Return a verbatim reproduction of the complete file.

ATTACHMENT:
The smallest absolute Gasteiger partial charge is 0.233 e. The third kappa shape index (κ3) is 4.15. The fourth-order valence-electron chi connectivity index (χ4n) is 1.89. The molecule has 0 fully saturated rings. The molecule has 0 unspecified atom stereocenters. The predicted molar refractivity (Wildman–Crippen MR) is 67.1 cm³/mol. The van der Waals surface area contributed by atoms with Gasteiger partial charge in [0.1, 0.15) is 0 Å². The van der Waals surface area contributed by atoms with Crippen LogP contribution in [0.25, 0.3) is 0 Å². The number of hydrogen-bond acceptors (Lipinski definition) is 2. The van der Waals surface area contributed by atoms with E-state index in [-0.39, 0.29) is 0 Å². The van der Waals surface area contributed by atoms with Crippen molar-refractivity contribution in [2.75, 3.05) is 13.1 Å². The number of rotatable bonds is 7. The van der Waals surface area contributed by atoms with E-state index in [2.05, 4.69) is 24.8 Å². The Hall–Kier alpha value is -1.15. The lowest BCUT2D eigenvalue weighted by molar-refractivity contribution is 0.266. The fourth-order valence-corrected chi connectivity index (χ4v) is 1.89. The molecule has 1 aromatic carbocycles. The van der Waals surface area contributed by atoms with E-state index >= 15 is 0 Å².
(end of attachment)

The smallest absolute Gasteiger partial charge is 0.233 e. The third kappa shape index (κ3) is 4.15. The fourth-order valence-electron chi connectivity index (χ4n) is 1.89. The molecule has 0 fully saturated rings. The molecule has 0 unspecified atom stereocenters. The predicted molar refractivity (Wildman–Crippen MR) is 67.1 cm³/mol. The van der Waals surface area contributed by atoms with Gasteiger partial charge in [0.1, 0.15) is 0 Å². The van der Waals surface area contributed by atoms with Crippen LogP contribution in [0.25, 0.3) is 0 Å². The number of hydrogen-bond acceptors (Lipinski definition) is 2. The van der Waals surface area contributed by atoms with E-state index in [-0.39, 0.29) is 0 Å². The van der Waals surface area contributed by atoms with Crippen molar-refractivity contribution in [2.75, 3.05) is 13.1 Å². The number of rotatable bonds is 7. The van der Waals surface area contributed by atoms with E-state index in [2.05, 4.69) is 24.8 Å². The Hall–Kier alpha value is -1.15. The lowest BCUT2D eigenvalue weighted by molar-refractivity contribution is 0.266. The fourth-order valence-corrected chi connectivity index (χ4v) is 1.89. The molecule has 1 aromatic carbocycles. The van der Waals surface area contributed by atoms with E-state index >= 15 is 0 Å².